The Viking longship was developed separately yet simultaneously to the galley. Picture a Viking craft... You are probably thinking of something like the longship. Longships were sometimes called "dragonships" by Norse enemies, due to their unique appearance. Though they were developed over centuries, the height of their use was between the 9th and 13th centuries. There are various sub-categories of the longship, including the karvi, snekkja, skeid and others.
|A replica of a cog
In some senses, the cog was the successor to the knarr. It was another single-masted ship but had a flat bottom that made it easier to load. They varied more in length than the knarr, the bigger cogs extending up to around 90 feet in length. They could hold nearly 10 times the load. They were popular for trade in Medieval Europe, particularly by the Hanseatic League, and had high hulls to make them more difficult for pirates to board.
|A two-masted caravel
The caravel appeared in the 1400's and ushered in a new age of medieval shippery. Thus far being limited to coastal navigation, the nimble caravel had a shallow keel that allowed it some ability to travel upstream in rocky rivers. Though it could only handle a relatively small crew and cargo, it was fast, light and had triangular sails that allowed it to sail against the wind. Though not all ships that fall under this umbrella category were multi-masted, the caravel often had two or three masts. Caravels are famous in history for being the ship of choice for many 15th century explorers such as Christopher Columbus, Prince Henry and Bartolomeu Dias.
In some sense the carrack was the super-sized version of the caravel. Having three or four masts and six or more sails, these massive ships were capable of carrying vast amounts of goods on very long journeys. They were able to withstand heavy seas and haul large numbers of people. The biggest carracks weighed around 1,000 tons and were the product of the blossoming era of global trade in which explorers from Portugal, Spain and other parts of Europe would make runs along the coast of Africa and to India for spices and other commodities. Famous examples from history include the São Gabriel, the flagship of Vasco De Gama's fleet that sailed around the Cape of Good Hope in 1497, and Ferdinand Magellan's Nao Victoria, which became the first ship to circumnavigate the world. The carrack was later replaced by the more modern galleon which was used extensively in the 17th and 18th centuries for war and exploration.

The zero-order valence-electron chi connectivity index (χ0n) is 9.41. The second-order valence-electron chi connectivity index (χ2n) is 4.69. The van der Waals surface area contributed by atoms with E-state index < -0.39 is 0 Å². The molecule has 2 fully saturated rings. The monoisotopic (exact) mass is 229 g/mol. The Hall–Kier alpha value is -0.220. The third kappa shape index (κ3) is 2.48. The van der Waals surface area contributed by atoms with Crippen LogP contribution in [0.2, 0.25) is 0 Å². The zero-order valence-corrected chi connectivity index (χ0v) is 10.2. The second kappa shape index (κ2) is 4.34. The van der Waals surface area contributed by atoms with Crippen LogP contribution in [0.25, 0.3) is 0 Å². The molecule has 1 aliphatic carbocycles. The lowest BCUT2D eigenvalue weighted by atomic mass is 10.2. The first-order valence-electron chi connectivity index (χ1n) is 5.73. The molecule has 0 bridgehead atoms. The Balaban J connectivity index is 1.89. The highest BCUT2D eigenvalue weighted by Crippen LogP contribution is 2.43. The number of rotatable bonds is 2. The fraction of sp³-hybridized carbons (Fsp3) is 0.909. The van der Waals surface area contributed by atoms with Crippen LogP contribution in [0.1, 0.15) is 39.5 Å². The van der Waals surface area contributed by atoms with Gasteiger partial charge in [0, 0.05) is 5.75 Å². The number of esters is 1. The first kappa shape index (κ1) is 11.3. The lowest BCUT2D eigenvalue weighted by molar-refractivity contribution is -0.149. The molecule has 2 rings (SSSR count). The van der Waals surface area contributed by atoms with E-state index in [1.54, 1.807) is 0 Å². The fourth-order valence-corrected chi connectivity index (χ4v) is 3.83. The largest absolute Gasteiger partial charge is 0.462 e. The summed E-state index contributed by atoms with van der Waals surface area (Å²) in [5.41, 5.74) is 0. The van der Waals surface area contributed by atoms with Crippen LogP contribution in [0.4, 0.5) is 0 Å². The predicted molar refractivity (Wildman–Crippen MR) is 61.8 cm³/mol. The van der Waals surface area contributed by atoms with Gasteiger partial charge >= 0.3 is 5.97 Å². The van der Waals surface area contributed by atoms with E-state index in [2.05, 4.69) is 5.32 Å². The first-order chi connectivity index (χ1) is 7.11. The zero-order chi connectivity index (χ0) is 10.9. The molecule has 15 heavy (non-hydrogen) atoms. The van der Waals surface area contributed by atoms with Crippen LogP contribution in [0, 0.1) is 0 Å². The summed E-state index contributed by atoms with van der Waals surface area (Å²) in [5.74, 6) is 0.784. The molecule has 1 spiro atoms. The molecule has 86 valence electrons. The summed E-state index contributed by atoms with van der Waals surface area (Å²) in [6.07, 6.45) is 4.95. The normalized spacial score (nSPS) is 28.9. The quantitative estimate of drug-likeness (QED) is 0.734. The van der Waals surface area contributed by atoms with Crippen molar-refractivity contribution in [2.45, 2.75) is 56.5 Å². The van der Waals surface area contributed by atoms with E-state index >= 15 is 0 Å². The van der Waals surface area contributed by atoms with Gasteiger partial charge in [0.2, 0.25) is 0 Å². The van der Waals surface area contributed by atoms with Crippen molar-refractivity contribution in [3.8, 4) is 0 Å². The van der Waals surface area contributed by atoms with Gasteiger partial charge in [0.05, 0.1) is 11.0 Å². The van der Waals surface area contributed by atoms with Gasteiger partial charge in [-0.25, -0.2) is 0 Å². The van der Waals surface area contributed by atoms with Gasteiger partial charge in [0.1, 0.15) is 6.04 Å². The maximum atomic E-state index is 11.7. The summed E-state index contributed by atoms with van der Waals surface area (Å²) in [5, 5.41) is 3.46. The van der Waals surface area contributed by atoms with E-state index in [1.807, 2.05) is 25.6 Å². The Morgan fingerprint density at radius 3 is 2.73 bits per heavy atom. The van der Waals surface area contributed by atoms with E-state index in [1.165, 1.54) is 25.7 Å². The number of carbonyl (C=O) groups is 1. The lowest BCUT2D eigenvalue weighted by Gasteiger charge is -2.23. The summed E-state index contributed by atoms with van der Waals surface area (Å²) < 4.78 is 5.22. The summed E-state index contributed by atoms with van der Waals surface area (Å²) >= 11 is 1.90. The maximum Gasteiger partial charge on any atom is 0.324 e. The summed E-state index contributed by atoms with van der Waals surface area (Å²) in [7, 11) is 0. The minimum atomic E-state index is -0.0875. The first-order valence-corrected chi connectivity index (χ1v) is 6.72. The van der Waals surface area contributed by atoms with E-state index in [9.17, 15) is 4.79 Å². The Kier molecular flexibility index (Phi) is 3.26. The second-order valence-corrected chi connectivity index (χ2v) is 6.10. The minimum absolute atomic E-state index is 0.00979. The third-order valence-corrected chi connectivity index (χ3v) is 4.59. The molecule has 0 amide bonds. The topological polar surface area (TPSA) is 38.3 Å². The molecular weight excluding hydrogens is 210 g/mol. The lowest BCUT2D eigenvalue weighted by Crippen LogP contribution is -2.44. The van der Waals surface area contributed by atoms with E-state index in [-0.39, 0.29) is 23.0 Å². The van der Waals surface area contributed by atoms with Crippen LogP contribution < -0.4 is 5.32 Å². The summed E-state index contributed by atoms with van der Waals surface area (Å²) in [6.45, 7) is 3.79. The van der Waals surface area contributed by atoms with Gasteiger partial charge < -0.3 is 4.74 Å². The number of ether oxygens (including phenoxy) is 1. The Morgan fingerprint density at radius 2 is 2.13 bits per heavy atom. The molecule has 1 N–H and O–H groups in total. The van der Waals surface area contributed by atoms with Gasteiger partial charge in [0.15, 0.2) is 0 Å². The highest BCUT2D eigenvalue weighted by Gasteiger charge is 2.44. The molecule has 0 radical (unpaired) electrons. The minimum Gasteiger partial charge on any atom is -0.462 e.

|Modern replica of a medieval
There can be no doubt, ships are fantastic. Especially the classy old wooden ones. While the reality of sailing in the Middle Ages was of hardship, danger, risk and death (209 of the 227 men that set out on Magellan's global circumnavigation died, after all, including Magellan himself), I cling to a romanticized notion of the era. It was a time when vast spaces of the map were either completely inaccurate or utterly blank. Whole continents were still being discovered, and on the sea ultimate freedom was the way of life.